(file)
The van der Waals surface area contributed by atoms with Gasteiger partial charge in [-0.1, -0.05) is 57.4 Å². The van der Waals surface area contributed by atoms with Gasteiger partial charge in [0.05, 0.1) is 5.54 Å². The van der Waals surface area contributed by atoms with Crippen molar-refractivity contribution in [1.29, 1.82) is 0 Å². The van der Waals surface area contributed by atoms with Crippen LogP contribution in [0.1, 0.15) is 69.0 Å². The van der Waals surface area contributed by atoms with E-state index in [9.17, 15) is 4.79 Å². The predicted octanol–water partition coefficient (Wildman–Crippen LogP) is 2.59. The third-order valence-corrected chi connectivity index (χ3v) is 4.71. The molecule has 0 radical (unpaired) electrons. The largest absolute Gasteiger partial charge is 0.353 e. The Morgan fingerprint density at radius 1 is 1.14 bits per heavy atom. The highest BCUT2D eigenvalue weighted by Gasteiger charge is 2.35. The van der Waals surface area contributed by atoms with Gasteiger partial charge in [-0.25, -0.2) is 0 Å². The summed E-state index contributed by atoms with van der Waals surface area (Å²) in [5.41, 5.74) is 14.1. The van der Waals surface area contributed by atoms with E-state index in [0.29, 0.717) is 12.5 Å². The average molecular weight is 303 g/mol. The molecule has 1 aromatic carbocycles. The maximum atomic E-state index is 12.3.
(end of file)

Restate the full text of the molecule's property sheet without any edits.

The van der Waals surface area contributed by atoms with Gasteiger partial charge in [-0.1, -0.05) is 57.4 Å². The van der Waals surface area contributed by atoms with Gasteiger partial charge in [0.05, 0.1) is 5.54 Å². The van der Waals surface area contributed by atoms with Crippen molar-refractivity contribution in [1.29, 1.82) is 0 Å². The van der Waals surface area contributed by atoms with Crippen LogP contribution in [0.1, 0.15) is 69.0 Å². The van der Waals surface area contributed by atoms with E-state index in [9.17, 15) is 4.79 Å². The predicted octanol–water partition coefficient (Wildman–Crippen LogP) is 2.59. The third-order valence-corrected chi connectivity index (χ3v) is 4.71. The molecule has 0 radical (unpaired) electrons. The largest absolute Gasteiger partial charge is 0.353 e. The Morgan fingerprint density at radius 1 is 1.14 bits per heavy atom. The highest BCUT2D eigenvalue weighted by Gasteiger charge is 2.35. The van der Waals surface area contributed by atoms with Gasteiger partial charge in [-0.25, -0.2) is 0 Å². The summed E-state index contributed by atoms with van der Waals surface area (Å²) in [5.41, 5.74) is 14.1. The van der Waals surface area contributed by atoms with E-state index in [0.29, 0.717) is 12.5 Å². The average molecular weight is 303 g/mol. The molecule has 1 aromatic carbocycles. The maximum atomic E-state index is 12.3.